US President Barack Obama’s June 24 meeting in Washington with his Russian counterpart, Dmitry Medvedev, focused mainly on trade and economics. They did not spend much time on security issues, such as Afghanistan. That means an opportunity to gain better mutual understanding about a crucial strategic matter may have been missed. It is important for American policy planners to understand that the Kremlin approach toward Afghanistan and Pakistan has undergone a dramatic shift in recent years. Back in 2001, in the aftermath of the September 11 terrorist tragedy, the United States and its NATO allies established military bases in Central Asia and quickly drove the Taliban from power in Kabul. These developments were unsettling to Russian planners, who worried that Washington was gaining influence in the region at Moscow’s expense. In recent years, Russian thinking has adjusted to the reality that the United States and its allies could not easily contain the Islamic insurgency in Afghanistan. By 2009, Russian leaders even started to grow concerned that the Obama administration might suddenly withdraw American forces from Afghanistan, thus leaving Russia alone to deal with the threat that a resurgent Taliban would pose to Central Asia and Russia itself. Accordingly, Moscow helped the United States put together the Northern Distribution Network, a re-supply route that facilitates the overland transit of non-lethal goods from Europe to Afghanistan. [For background see EurasiaNet’s archive]. While Moscow now supports the US/NATO position in Afghanistan, the Kremlin nevertheless is striving to differentiate Russia from the West in ways that Moscow hopes will boost its standing in the eyes of President Hamid Karzai’s administration in Kabul. US relations with Karzai have experienced a marked change in recent years. The Bush Administration strongly promoted Karzai, but the Afghan leader’s relations with President Obama have often been tense. Over the same period, Russian policy has sought to emphasize Moscow’s long-term interest in a stable Afghanistan. As Russia’s ambassador to Afghanistan, Andrei Avetisyan, stated in December 2009; “Many of your friends will have to go sometimes because they came from far away to help you. But when they go, we stay—together with your neighbors, we stay.” There have been great changes in Russian-Pakistani relations in recent years too. Pakistan had long been a country that Moscow had antagonistic relations with. During the Cold War, sources of tension between the two countries included Pakistan’s close relations with both the United States and China; the Soviet Union’s close relations with Pakistan’s main rival, India; and Pakistan’s support for the Afghan Mujahedeen fighting Soviet forces in Afghanistan. After most outside powers, including the United States and European nations, lost interest in Afghanistan following the Soviet troop withdrawal, Pakistan remained engaged in Afghanistan, eventually becoming the chief sponsor of the Taliban—something that Moscow found threatening. Indeed, Russia supported anti-Taliban forces in northern Afghanistan long before the United States and NATO did after the September 11 terrorist tragedy. More recently, Moscow—along with many others—grew agitated about the continued Taliban presence in Afghanistan. Russian leaders also worried about Pakistan’s seeming inability—or even unwillingness—to defeat Islamic militants. But over the past few years, Russian-Pakistani relations have improved, in part as a reaction to warming Indian-American relations. Another important factor is the fact that Russia has discovered Pakistan to be a lucrative market for arms exports. How long, though, is this friendly Russo-Pakistani relationship likely to last? There is reason to believe that the withdrawal of US/NATO forces from Afghanistan (now tentatively scheduled to begin in mid-2011) could lead to renewed tension between Russia and Pakistan over Afghanistan. Three decades of hostility cannot be easily ignored. During the Soviet occupation of Afghanistan from 1979 to 1989, Pakistan served as the conduit for external assistance to the Mujahedeen fighting against both Soviet forces and the Afghan Marxist regime. During this period, Moscow mainly supported the Uzbeks and Tajiks in the north of the country, while Pakistan mainly supported the Pashtuns in the south. After Soviet forces withdrew in 1989 and the Marxist regime they left behind fell in 1992, it was replaced by a self-proclaimed Islamic regime that was also dominated by northerners. Pakistan backed the predominantly Pashtun Taliban which overthrew this regime in 1996 and overran most of Afghanistan. From the early 1990s until just after 9/11, then, Russia tended to back Uzbek and Tajik forces in the North that resisted the advance of the Taliban. The US-led invasion in Afghanistan beginning in October 2001 sought to overcome Afghanistan’s North-South divide by creating a government that appealed to both. This effort was exemplified by the promotion of Karzai—a Pushtun with strong northern ties—as Afghanistan’s post-Taliban president. In time, though, the Karzai government came to be seen as not only corrupt and ineffective, but as serving the interests of northerners—who were especially prominent in its ranks. This increasingly led many Pashtuns to regard the Taliban as the defenders of Pashtun interests. While Pakistan has cooperated with the United States in Afghanistan to some extent, elements within its government in Islamabad have continued to support the Taliban. Russia, as noted above, has largely backed the Karzai government and the American-led effort to prop it up. The pattern, then, of Russia backing the northerners (Uzbeks and Tajiks) and Pakistan backing the southerners (Pashtuns) that existed both during the 1980’s and 1990’s is continuing today. Thus, a US withdrawal from Afghanistan could be expected to result in Russia and Pakistan both continuing—indeed, probably increasing—their support for their traditional Afghan allies. If this occurs, then the Russian-Pakistani relationship would most likely return to its accustomed mutual antagonism. The implications of this are that after an American departure from Afghanistan, Russia (probably along with India and Iran) can be expected to work to prevent the Pakistani-backed Taliban from reasserting control over all Afghanistan, just as they did in the 1990’s. How successful they can be in achieving this aim, though, may well depend on whether the United States abandons Afghanistan altogether as it did during the 1990s, or whether Washington actively works with Moscow and others to contain the Taliban and its Pakistani supporters. www.eurasianet.org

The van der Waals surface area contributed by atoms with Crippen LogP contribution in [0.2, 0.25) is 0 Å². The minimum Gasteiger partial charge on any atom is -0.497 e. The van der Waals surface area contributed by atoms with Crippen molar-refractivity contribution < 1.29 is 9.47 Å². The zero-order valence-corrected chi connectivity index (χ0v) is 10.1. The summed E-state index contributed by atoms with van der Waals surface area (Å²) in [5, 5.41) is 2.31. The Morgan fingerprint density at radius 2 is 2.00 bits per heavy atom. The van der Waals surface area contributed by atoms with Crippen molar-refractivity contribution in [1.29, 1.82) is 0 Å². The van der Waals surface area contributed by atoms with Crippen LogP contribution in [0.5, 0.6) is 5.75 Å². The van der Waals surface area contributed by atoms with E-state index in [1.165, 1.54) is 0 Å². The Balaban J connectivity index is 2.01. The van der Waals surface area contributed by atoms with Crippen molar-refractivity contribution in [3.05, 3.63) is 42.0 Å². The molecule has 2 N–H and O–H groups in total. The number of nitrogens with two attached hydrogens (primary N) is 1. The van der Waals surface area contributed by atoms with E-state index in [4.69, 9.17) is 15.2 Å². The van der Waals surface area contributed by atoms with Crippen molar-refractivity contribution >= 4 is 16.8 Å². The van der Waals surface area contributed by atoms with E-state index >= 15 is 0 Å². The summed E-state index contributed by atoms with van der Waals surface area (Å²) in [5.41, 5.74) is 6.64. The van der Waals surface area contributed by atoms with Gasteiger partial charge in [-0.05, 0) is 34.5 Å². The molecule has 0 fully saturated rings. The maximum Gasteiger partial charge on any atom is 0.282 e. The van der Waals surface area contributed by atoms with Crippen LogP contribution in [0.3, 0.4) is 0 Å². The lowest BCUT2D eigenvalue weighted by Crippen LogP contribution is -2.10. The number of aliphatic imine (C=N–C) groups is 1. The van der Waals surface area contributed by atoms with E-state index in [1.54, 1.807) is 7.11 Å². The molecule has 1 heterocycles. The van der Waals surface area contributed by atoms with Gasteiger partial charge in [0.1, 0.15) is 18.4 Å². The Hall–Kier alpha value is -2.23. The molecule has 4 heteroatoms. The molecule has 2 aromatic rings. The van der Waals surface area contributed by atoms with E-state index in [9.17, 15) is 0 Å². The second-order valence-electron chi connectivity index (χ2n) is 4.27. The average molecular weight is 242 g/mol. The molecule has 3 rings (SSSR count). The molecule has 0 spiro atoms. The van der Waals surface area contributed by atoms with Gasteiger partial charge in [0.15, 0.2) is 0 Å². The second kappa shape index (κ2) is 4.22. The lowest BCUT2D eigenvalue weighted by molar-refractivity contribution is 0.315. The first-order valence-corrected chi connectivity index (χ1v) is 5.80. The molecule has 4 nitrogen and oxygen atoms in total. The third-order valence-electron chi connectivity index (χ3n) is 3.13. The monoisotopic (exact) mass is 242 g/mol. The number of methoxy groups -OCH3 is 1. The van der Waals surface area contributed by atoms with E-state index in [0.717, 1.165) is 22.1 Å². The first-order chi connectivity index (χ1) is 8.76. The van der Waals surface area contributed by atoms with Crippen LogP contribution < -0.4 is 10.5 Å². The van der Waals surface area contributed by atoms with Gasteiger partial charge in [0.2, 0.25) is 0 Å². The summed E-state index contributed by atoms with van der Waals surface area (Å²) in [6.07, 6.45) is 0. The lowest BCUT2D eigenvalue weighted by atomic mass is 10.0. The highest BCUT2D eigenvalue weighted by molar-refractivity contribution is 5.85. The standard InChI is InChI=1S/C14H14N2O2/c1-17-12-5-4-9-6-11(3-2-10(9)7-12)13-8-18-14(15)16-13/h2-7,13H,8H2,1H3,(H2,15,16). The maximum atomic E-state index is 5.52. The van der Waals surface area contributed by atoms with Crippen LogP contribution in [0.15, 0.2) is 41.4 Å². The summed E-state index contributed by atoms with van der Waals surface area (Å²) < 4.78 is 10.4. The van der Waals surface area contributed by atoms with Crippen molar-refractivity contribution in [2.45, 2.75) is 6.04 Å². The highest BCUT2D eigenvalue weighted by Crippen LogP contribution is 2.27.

ISLAMABAD, Pakistan — Pakistan is exploiting the troubled United States military effort in Afghanistan to drive home a political settlement with Afghanistan that would give Pakistan important influence there but is likely to undermine United States interests, Pakistani and American officials said. The dismissal of Gen. Stanley A. McChrystal will almost certainly embolden the Pakistanis in their plan as they detect increasing American uncertainty, Pakistani officials said. The Pakistani Army chief, Gen. Ashfaq Parvez Kayani, preferred General McChrystal to his successor, Gen. David H. Petraeus, whom he considers more of a politician than a military strategist, said people who had spoken recently with General Kayani. Pakistan is presenting itself as the new viable partner for Afghanistan to President Hamid Karzai, who has soured on the Americans. Pakistani officials say they can deliver the network of Sirajuddin Haqqani, an ally of Al Qaeda who runs a major part of the insurgency in Afghanistan, into a power-sharing arrangement. In addition, Afghan officials say, the Pakistanis are pushing various other proxies, with General Kayani personally offering to broker a deal with the Taliban leadership. Washington has watched with some nervousness as General Kayani and Pakistan’s spy chief, Lt. Gen. Ahmad Shuja Pasha, shuttle between Islamabad and Kabul, telling Mr. Karzai that they agree with his assessment that the United States cannot win in Afghanistan, and that a postwar Afghanistan should incorporate the Haqqani network, a longtime Pakistani asset. In a sign of the shift in momentum, the two Pakistani officials were next scheduled to visit Kabul on Monday, according to Afghan TV. Despite General McChrystal’s 11 visits to General Kayani in Islamabad in the past year, the Pakistanis have not been altogether forthcoming on details of the conversations in the last two months, making the Pakistani moves even more worrisome for the United States, said an American official involved in the administration’s Afghanistan and Pakistan deliberations. “They know this creates a bigger breach between us and Karzai,” the American official said. Though encouraged by Washington, the thaw heightens the risk that the United States will find itself cut out of what amounts to a separate peace between the Afghans and Pakistanis, and one that does not necessarily guarantee Washington’s prime objective in the war: denying Al Qaeda a haven. It also provides another indication of how Pakistan, ostensibly an American ally, has worked many opposing sides in the war to safeguard its ultimate interest in having an Afghanistan that is pliable and free of the influence of its main strategic obsession, its more powerful neighbor, India. The Haqqani network has long been Pakistan’s crucial anti-India asset and has remained virtually untouched by Pakistani forces in their redoubt inside Pakistan, in the tribal areas on the Afghan border, even as the Americans have pressed Pakistan for an offensive against it. General Kayani has resisted the American pleas, saying his troops are too busy fighting the Pakistani Taliban in other parts of the tribal areas. But there have long been suspicions among Afghan, American and other Western officials that the Pakistanis were holding the Haqqanis in reserve for just such a moment, as a lever to shape the outcome of the war in its favor. On repeated occasions, Pakistan has used the Haqqani fighters to hit Indian targets inside Afghanistan, according to American intelligence officials. The Haqqanis have also hit American ones, a possible signal from the Pakistanis to the Americans that it is in their interest, too, to embrace a deal. General Petraeus told Congress last week that Haqqani fighters were responsible for recent major attacks in Kabul and the Bagram Air Base in Afghanistan, adding that he had informed General Kayani. Some officials in the Obama administration have not ruled out incorporating the Haqqani network in an Afghan settlement, though they stress that President Obama’s policy calls for Al Qaeda to be separated from the network. American officials are skeptical that that can be accomplished. Richard C. Holbrooke, the Obama administration’s special envoy to Pakistan and Afghanistan, said on a visit to Islamabad last weekend that it was “hard to imagine” the Haqqani network in an Afghan arrangement, but added, “Who knows?” At a briefing this week at the headquarters of Pakistan’s premier spy agency, Inter-Services Intelligence, Pakistani analysts laid out a view of the war that dovetailed neatly with the doubts expressed by Mr. Karzai. They depicted a stark picture of an American military campaign in Afghanistan “that will not succeed.” They said the Taliban were gaining strength. Despite the impending arrival of new American troops, they concluded the “security situation would become more dangerous,” resulting in an erosion of the American will to fight. “That is the reason why Karzai is trying to negotiate now,” a senior analyst said. General Pasha, the head of the intelligence agency, dashed to Kabul on the eve of Mr. Karzai’s visit to Washington in May, an American official said. Neither Mr. Karzai nor the Pakistanis mentioned to the Americans about incorporating the Haqqanis in a postwar Afghanistan, the official said. Pakistan has already won what it sees as an important concession in Kabul, the resignations this month of the intelligence chief, Amrullah Saleh, and the interior minister, Hanif Atmar. The two officials, favored by Washington, were viewed by Pakistan as major obstacles to its vision of hard-core Taliban fighters’ being part of an Afghanistan settlement, though the circumstances of their resignations did not suggest any connection to Pakistan. Coupled with their strategic interests, the Pakistanis say they have chosen this juncture to open talks with Mr. Karzai because, even before the controversy over General McChrystal, they sensed uncertainty — “a lack of fire in the belly,” said one Pakistani — within the Obama administration over the Afghan fight. “The American timetable for getting out makes it easier for Pakistan to play a more visible role,” said Maj. Gen. Athar Abbas, the spokesman for the Pakistani Army. He was referring to the July 2011 date set by Mr. Obama for the start of the withdrawal of some American combat troops. The offer by Pakistan to make the Haqqanis part of the solution in Afghanistan has now been adopted as basic Pakistani policy, said Rifaat Hussain, a professor of international relations at Islamabad University, and a confidant of top military generals. “The establishment thinks that without getting Haqqani on board, efforts to stabilize the situation in Afghanistan will be doomed,” Mr. Hussain said. “Haqqani has a large fighting force, and by co-opting him into a power-sharing arrangement a lot of bloodshed can be avoided.” The recent trips by General Kayani and General Pasha to Kabul were an “effort to make this happen,” he said. Afghan officials said General Kayani had offered to broker a deal with the Afghan Taliban leader, Mullah Muhammad Omar, and had sent envoys to Kabul from another insurgent leader and longtime Pakistani ally, Gulbuddin Hekmatyar, with the offer of a 15-point peace plan in March. As for the Haqqanis, whose fighters stretch across eastern Afghanistan all the way to Kabul, they are prepared to break with Al Qaeda, Pakistani intelligence and military officials said. The Taliban, including the Haqqani group, are ready to “do a deal” over Al Qaeda, a senior Pakistani official close to the Pakistani Army said. The Haqqanis could tell Al Qaeda to move elsewhere because it had been given nine years of protection since 9/11, the official said. But this official acknowledged that the Haqqanis and Al Qaeda were too “thick” with each other for a separation to happen. They had provided each other with fighters, money and other resources over a long period of time, he said. Also, there appeared to be no idea where the Qaeda forces would go, and no answer to whether the Haqqanis would hand over Osama bin Laden and his second in command, Ayman al-Zawahri, the official said. The Haqqanis may be playing their own game with their hosts, the Pakistanis, Mr. Hussain said. “Many believe that Haqqanis’ willingness to cut its links with Al Qaeda is a tactical move which is aimed at thwarting the impending military action by the Pakistani Army in North Waziristan,” he said.